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Author Topic: Why doesn't water denature proteins?  (Read 9651 times)

Offline cryonicfry

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Why doesn't water denature proteins?
« on: 20/04/2010 16:46:36 »
Hi
Why doesn't water denature proteins?
Protein denaturation by ethanol is explained by the formation of hydrogen bonds between the ethanol and certain aminoacids which breaks those normally formed between two aminoacids so why isn't the same possible for water?
(I even considered the hydrophobicity of proteins…proteins are hydrophobic because they are -mostly- apolar and water is polar…..but the same can be said about ethanol…it is polar -less than water but still polar-).
Amino acid side chains are said to be directed towards the inside of the molecule (protein) in order to limit interactions with water.....if so why doesn't it limit alcohol denaturation?

All answers are greatly appreciated but please provide a source when you can.
« Last Edit: 23/04/2010 16:10:34 by BenV »


 

Offline daveshorts

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Re: Why doesn't water denature proteins?
« Reply #1 on: 21/04/2010 19:02:45 »
I have no sources and am a physicist and so probably wrong, but I would have through that water has a very similar (if not stronger) effect than ethanol, just the proteins are 'designed' to be their correct conformation when dissolved in water. If cells had evolved dissolved in ethanol, then adding water would be a lethal thing to do to their proteins.
 

Offline cryonicfry

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Re: Why doesn't water denature proteins?
« Reply #2 on: 22/04/2010 08:07:44 »
The thing is, if protein conformation is all there is to it I think ethanol would have the same effect as water (it wouldn't do anything).
My current hypothesis is that since Ethanol's dipole moment= 1.69 Debye and Water's dipole moment= 1.85 Debye  ethanol is slightly less polar and can penetrate to the interior of a protein and have a denaturing effect......... :-\ :-\ :-\ :-\ :-\ :-\ :-\ seems a bit far fetched...
 

Offline Bored chemist

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Re: Why doesn't water denature proteins?
« Reply #3 on: 22/04/2010 22:04:08 »
There are several sorts of interactions. Since the dipole moments are similar the dipole interactions might be the same, but the hydrogen bonding would be different because the ethyl bit would get in the way.
 

Offline rosy

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Re: Why doesn't water denature proteins?
« Reply #4 on: 23/04/2010 12:30:44 »
Proteins depend heavily on "hydrophobic" interactions (a misnomer, but nevertheless the name in common usage).
Water molecules like to form strong hydrogen bonds with each other, if there's a large surface area of protein in the solution, these interactions are disrupted. In order to minimise exposed surface area, the bits of the protein which aren't able to interact with each other tend to fold over themselves to minimise exposed surface area.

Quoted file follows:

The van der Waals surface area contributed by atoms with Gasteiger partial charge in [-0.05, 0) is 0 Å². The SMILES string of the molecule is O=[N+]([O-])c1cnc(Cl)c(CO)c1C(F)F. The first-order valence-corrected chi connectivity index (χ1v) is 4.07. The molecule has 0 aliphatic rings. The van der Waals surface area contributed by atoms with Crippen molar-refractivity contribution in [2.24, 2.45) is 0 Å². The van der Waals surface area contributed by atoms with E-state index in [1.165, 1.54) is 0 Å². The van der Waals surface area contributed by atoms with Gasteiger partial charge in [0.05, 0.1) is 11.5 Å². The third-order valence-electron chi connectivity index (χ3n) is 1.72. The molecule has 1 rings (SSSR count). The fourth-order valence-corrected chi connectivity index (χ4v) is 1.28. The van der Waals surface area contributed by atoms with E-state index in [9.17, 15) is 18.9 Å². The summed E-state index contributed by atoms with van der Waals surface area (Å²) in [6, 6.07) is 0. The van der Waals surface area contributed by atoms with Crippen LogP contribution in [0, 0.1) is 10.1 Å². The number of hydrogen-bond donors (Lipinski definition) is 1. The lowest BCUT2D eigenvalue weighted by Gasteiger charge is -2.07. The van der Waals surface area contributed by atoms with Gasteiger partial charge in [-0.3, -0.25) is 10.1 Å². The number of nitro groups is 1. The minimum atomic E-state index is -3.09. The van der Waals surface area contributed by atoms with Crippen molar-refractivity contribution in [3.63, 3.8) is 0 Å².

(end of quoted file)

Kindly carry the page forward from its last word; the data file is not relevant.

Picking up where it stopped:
It's basically the same reason oil and water don't mix.

In ethanol, however, the tendancy for non-interacting regions to stick together is much weaker so proteins tend to unfold.
 

Offline cryonicfry

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Why doesn't water denature proteins?
« Reply #5 on: 27/04/2010 19:13:39 »
Proteins depend heavily on "hydrophobic" interactions (a misnomer, but nevertheless the name in common usage).
Water molecules like to form strong hydrogen bonds with each other, if there's a large surface area of protein in the solution, these interactions are disrupted. In order to minimise exposed surface area, the bits of the protein which aren't able to interact with each other tend to fold over themselves to minimise exposed surface area.

It's basically the same reason oil and water don't mix.

In ethanol, however, the tendency for non-interacting regions to stick together is much weaker so proteins tend to unfold.
I still have one problem :
Absolute ethanol is less effective against bacteria than a mixture of ethanol and water (70% ethanol).This is explained by the fact that absolute ethanol denatures protein too quickly and forms a thin outer layer of denatured protein beyond which the cell lives on....
If water is supposed to make proteins fold in a hydrophobic manner why is a mixture of water and ethanol more potent than pure ethanol?
 

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Why doesn't water denature proteins?
« Reply #5 on: 27/04/2010 19:13:39 »

 

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